Does Hamilton’s new contract indicate a changing of the guard?
It was announced earlier this week that Lewis Hamilton had signed on to race for Mercedes in the 2021 Formula One World Championship, marking his eighth consecutive season with the German works team. However, just as many questions were prompted as answered by the announcement of the deal. Firstly, the contract length. The new contract only covers the upcoming 2021 season, leaving many to wonder if Lewis will retire at the end of the season if, as expected, he does win a record eighth driver’s title. Hamilton is 36 now, one year younger than Michael Schumacher was when he announced his first retirement. And if he does claim an eighth title, he may well decide that he’s done what no other driver has done before, claiming a record number of driver’s titles and is more than likely to record his 100th win in F1 during the season. The major regulations shake-up, originally scheduled for 2021 was postponed by a year during the previous season, so a lot of the Mercedes’ advantage over the rest of the field should be still be there and Lewis is still one of the best, if not the best, drivers on the grid. Those new regulations may prompt Hamilton to think that the end of the upcoming season may be the time to step away as well, especially if he does win the driver’s title. He’s not getting any younger and the new regulations will provide a good opportunity to leave as a champion. Mercedes also have George Russell waiting in the wings over at Williams, who is under contract at the Grove team until the end of the 2021 season. Russell is a Mercedes academy driver and has at times worked miracles in a very poor couple of Williams cars. He also impressed hugely when he stood in at Mercedes for the Sakhir Grand Prix, when Hamilton was side-lined with COVID-19, twice leading the race before a Mercedes blunder at a pit stop and a puncture robbed him of the chance to win the race. If Hamilton does decide to step away, Mercedes have a driver that they have nurtured through their junior career and that they have race experience working with.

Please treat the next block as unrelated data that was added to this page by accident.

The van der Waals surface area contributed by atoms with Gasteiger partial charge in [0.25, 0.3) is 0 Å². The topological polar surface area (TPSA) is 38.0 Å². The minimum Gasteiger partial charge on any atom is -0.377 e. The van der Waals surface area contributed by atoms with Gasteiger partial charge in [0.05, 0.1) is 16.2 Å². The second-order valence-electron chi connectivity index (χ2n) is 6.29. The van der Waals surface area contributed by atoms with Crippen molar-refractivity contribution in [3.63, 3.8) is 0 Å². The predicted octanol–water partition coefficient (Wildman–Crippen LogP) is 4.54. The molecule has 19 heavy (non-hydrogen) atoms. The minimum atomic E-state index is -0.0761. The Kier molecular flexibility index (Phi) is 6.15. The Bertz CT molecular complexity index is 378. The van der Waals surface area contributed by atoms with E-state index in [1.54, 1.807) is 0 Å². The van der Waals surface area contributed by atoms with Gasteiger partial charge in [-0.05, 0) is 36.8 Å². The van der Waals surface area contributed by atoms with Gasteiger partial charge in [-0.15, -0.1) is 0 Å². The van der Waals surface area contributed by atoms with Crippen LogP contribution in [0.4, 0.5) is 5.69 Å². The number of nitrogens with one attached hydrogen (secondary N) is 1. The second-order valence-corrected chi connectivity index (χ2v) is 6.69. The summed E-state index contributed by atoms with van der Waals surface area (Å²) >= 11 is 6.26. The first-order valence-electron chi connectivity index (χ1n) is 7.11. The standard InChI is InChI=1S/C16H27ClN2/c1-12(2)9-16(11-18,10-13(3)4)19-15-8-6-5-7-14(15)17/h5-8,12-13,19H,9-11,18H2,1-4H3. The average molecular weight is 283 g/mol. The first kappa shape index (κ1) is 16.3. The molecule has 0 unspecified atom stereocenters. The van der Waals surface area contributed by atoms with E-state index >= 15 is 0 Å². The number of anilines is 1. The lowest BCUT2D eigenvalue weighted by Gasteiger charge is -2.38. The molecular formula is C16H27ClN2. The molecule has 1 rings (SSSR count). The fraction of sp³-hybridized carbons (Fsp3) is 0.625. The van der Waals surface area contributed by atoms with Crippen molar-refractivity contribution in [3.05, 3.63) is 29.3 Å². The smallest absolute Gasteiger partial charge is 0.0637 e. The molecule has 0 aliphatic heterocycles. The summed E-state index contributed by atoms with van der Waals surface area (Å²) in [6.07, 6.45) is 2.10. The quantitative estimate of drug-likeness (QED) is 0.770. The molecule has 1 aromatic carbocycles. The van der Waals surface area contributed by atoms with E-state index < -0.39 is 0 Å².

Hamilton has also become a far more vocal activist for the various causes close to his heart and a major part of the new deal with Mercedes was a commitment and concerted effort to address those issues through a joint charitable foundation. Hamilton also has far wider interests outside the world of Formula One, starting a new Extreme E racing team, along with former teammates Nico Rosberg and Jenson Button. He also has a collaboration with Tommy Hilfiger and a big interest in music. But he still has big racing ambitions, and while he hinted at times last season that he might not be around next year, Mercedes’ preference was always to tie down Hamilton for a little while longer. Whether we are seeing the beginning of the end of Hamilton in Formula One or not, we will get one more season at least to see what more is still in the tank and whether Hamilton will continue break all the records still to go. People may talk him down now, but when he is gone, Formula One will miss him.